Tennessee's Pioneer Baptist Preachers
81 - 86)
(pages 81 - 86)
Daniel Buckner was born in South Carolina, September 30, 1801. His father, Henry Buckner, was a personal friend and great admirer of Daniel Boone, and named his son for that rugged and distinguished pioneer.
The family moved to Tennessee, settling in Cocke County, when Daniel was quite a lad. Here he was brought up on a farm, and here, in his 15th year, he was converted, "walking twelve miles," we are told, to join the nearest Baptist church the old Lick Creek (now the Warrensburg) Church, Greene County. He was immersed by Caleb Witt in the Nolachucky River.
In 1817 he was married to Miss Mary Hampton, of Cocke County, a granddaughter of Elder William Dodson, of North Carolina, and a near relative of General Wade Hampton. She was a woman of vigorous mind and strong character. To this union were born five children, three sons and two daughters. The eldest son, Dr. H. F. Buckner, was thirty-five years a missionary to the Creek Indians. He translated into the Creek tongue the gospel of John and made and published a grammar of the Creek language. The second son, B. B. Buckner, was in the Mexican War, went safely through it, but died of sickness the day after peace was proclaimed, and was buried in the City of Mexico. The third child, Miriam Isbel, was the mother of Dr. A. J. Holt, formerly of Texas, later of Tennessee, now of Florida. The fourth is Dr. R. C. Buckner, founder of the "Buckner Orphans' Home" (Texas), the largest orphanage, I believe, in the Southwest; also: former editor and proprietor of the Texas Baptist and President of the Baptist General Convention of Texas. The fifth, Ann Hasseltine, is a widowed daughter, living with her brother in Dallas, Texas. We may also add, that Burrow Buckner, a brother of Daniel, was a preacher of no mean ability, and that there are in the Buckner family fifteen Baptist preachers, many of them able and noted men in the denomination.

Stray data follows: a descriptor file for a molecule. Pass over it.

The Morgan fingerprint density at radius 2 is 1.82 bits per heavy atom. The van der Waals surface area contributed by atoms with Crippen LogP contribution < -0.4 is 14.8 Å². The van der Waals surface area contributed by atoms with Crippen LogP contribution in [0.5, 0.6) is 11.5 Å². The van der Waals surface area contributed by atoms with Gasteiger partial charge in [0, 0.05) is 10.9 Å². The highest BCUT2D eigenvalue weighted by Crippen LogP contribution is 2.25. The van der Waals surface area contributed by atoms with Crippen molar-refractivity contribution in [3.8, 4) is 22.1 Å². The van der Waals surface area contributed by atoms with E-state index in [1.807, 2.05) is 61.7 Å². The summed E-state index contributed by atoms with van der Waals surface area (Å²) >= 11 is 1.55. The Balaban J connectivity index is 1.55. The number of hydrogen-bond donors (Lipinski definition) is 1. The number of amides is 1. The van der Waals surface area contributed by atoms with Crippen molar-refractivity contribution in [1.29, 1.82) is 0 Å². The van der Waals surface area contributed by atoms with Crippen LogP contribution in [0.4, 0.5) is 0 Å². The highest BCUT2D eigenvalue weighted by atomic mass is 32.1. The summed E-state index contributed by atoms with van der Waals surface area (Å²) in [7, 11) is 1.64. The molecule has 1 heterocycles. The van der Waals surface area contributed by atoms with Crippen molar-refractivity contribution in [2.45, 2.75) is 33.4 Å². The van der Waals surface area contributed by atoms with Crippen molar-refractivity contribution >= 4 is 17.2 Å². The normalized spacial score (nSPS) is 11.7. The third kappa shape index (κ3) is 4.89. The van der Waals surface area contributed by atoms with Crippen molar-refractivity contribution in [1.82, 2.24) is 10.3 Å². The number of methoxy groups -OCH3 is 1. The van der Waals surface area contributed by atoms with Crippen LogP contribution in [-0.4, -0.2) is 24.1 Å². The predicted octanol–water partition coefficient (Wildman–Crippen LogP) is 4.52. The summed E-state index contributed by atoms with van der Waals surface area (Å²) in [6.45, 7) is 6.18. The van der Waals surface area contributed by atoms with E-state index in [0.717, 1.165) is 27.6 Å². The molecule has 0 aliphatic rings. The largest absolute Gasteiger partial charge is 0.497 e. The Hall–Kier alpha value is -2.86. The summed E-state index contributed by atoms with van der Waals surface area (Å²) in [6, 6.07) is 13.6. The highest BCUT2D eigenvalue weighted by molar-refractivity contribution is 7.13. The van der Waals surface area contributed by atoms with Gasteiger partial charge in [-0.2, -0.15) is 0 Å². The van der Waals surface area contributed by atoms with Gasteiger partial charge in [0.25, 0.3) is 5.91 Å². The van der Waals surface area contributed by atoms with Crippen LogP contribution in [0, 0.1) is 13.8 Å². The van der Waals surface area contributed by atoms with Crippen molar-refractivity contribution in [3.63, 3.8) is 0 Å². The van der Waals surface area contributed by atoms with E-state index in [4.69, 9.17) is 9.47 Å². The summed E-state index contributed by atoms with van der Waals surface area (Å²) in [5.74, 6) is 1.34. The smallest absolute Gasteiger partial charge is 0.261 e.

Elder Buckner was licensed to preach in his twenty-second, year. He was ordained (1827) by Chestua Church, Monroe County, Elders George Snider and James D. Sewell acting as a presbytery. This church was greatly blessed by the labors of Elder Buckner, who baptized large numbers into its fellowship. He was the first Baptist to preach in Madisonville, the county seat of Monroe County, preaching at first in the Methodist Church, then in the Academy. 'Many people of the place turned to the Lord and to the Baptists, and a Baptist church was organized, "March, fourth Saturday, 1828." In a little while a house of worship was erected, and Elders Snider and Buckner were co-pastors for five years. The first fruits of the Madisonville harvest were twenty-five converts, baptized by Elder Buckner in one day, five of whom became ministers of the gospel. One of them was Bradley Kimbrough, D.D., then a young lawyer; another was Dr. Samuel Henderson, a distinguished editor of Alabama; and a third was Dr. H. F. Buckner, missionary to the Indians.
Other fruits of his labor in Monroe County were the organization of Ebenezer Church, which he served as pastor for seven years, and the establishment of the Baptist cause at Tellico Plains.
In 1831 he was called to the pastoral care of Zion Hill Church, McMinn County. His pastorate here was a perpetual revival, resulting in about 100 conversions and baptisms. In appreciation of his services the church made him a present of a home, consisting of a house and small farm also a fine saddle horse.
He then made a settlement with Big Spring Church on Mouse Creek, moving his membership to that place. While living here and at Maryville, he sent his oldest son, H. F. Buckner, to Maryville College, there being no Baptist college or high school at that time in the State. About this time the foundation of the Maryville Baptist Church was laid chiefly through the instrumentality of Daniel Buckner.
In the early "thirties" he was appointed "missionary" by the State Convention (not our present State Convention, to be sure) to travel in East Tennessee in the interest of missions. At that time there was strong opposition to missions, and church doors, in many places, were closed to the missionary.
For the most part Elder Buckner had to, preach in the grove, the schoolhouse, or in private dwellings. Wherever he preached he took a collection for missions. If he couldn't get some one to pass around the hat, he would pass it himself. The gospel of missions was preached by him in well-nigh every county in East Tennessee. He spent a year and a half in Washington County, preaching to some of the oldest churches in the State, indoctrinating them on the subject of missions, and influencing the Jonesboro saints, it is said, to move their interest in from the country and undertake to build up an interest in town.
He then moved to Bradley County and located in Cleveland when the first town lots were being sold. Aided by his brother, Burrow Buckner, he soon established in the new town a Baptist church. Dr. A. J. Holt remembers distinctly bearing his grandfather say that he "established the Madisonville, Tellico Plains, Maryville, and Cleveland churches."